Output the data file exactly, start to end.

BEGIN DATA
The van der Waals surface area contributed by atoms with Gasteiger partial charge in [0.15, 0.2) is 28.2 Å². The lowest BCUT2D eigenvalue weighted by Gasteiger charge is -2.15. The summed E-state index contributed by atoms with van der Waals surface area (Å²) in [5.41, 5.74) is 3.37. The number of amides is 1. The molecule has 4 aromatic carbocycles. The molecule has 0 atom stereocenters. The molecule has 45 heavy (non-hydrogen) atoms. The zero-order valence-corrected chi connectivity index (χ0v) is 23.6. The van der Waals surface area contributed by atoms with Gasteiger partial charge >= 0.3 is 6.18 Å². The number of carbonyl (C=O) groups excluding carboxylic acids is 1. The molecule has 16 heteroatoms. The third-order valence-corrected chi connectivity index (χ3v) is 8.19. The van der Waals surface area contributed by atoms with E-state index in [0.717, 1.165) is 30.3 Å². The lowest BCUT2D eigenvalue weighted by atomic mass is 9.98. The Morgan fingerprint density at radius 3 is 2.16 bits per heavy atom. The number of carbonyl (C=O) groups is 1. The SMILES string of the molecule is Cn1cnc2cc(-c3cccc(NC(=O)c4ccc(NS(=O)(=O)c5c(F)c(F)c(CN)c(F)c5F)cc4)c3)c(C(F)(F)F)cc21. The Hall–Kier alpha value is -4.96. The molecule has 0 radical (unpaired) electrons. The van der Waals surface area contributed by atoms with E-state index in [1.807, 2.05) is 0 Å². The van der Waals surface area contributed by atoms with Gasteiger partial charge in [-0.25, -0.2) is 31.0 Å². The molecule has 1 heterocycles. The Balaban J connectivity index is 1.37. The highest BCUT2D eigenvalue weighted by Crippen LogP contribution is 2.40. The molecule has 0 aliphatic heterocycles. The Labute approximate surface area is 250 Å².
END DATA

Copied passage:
The van der Waals surface area contributed by atoms with Gasteiger partial charge in [0.15, 0.2) is 28.2 Å². The lowest BCUT2D eigenvalue weighted by Gasteiger charge is -2.15. The summed E-state index contributed by atoms with van der Waals surface area (Å²) in [5.41, 5.74) is 3.37. The number of amides is 1. The molecule has 4 aromatic carbocycles. The molecule has 0 atom stereocenters. The molecule has 45 heavy (non-hydrogen) atoms. The zero-order valence-corrected chi connectivity index (χ0v) is 23.6. The van der Waals surface area contributed by atoms with Gasteiger partial charge >= 0.3 is 6.18 Å². The number of carbonyl (C=O) groups excluding carboxylic acids is 1. The molecule has 16 heteroatoms. The third-order valence-corrected chi connectivity index (χ3v) is 8.19. The van der Waals surface area contributed by atoms with E-state index in [0.717, 1.165) is 30.3 Å². The lowest BCUT2D eigenvalue weighted by atomic mass is 9.98. The Morgan fingerprint density at radius 3 is 2.16 bits per heavy atom. The number of carbonyl (C=O) groups is 1. The SMILES string of the molecule is Cn1cnc2cc(-c3cccc(NC(=O)c4ccc(NS(=O)(=O)c5c(F)c(F)c(CN)c(F)c5F)cc4)c3)c(C(F)(F)F)cc21. The Hall–Kier alpha value is -4.96. The molecule has 0 radical (unpaired) electrons. The van der Waals surface area contributed by atoms with E-state index in [1.807, 2.05) is 0 Å². The van der Waals surface area contributed by atoms with Gasteiger partial charge in [-0.25, -0.2) is 31.0 Å². The molecule has 1 heterocycles. The Balaban J connectivity index is 1.37. The highest BCUT2D eigenvalue weighted by Crippen LogP contribution is 2.40. The molecule has 0 aliphatic heterocycles. The Labute approximate surface area is 250 Å².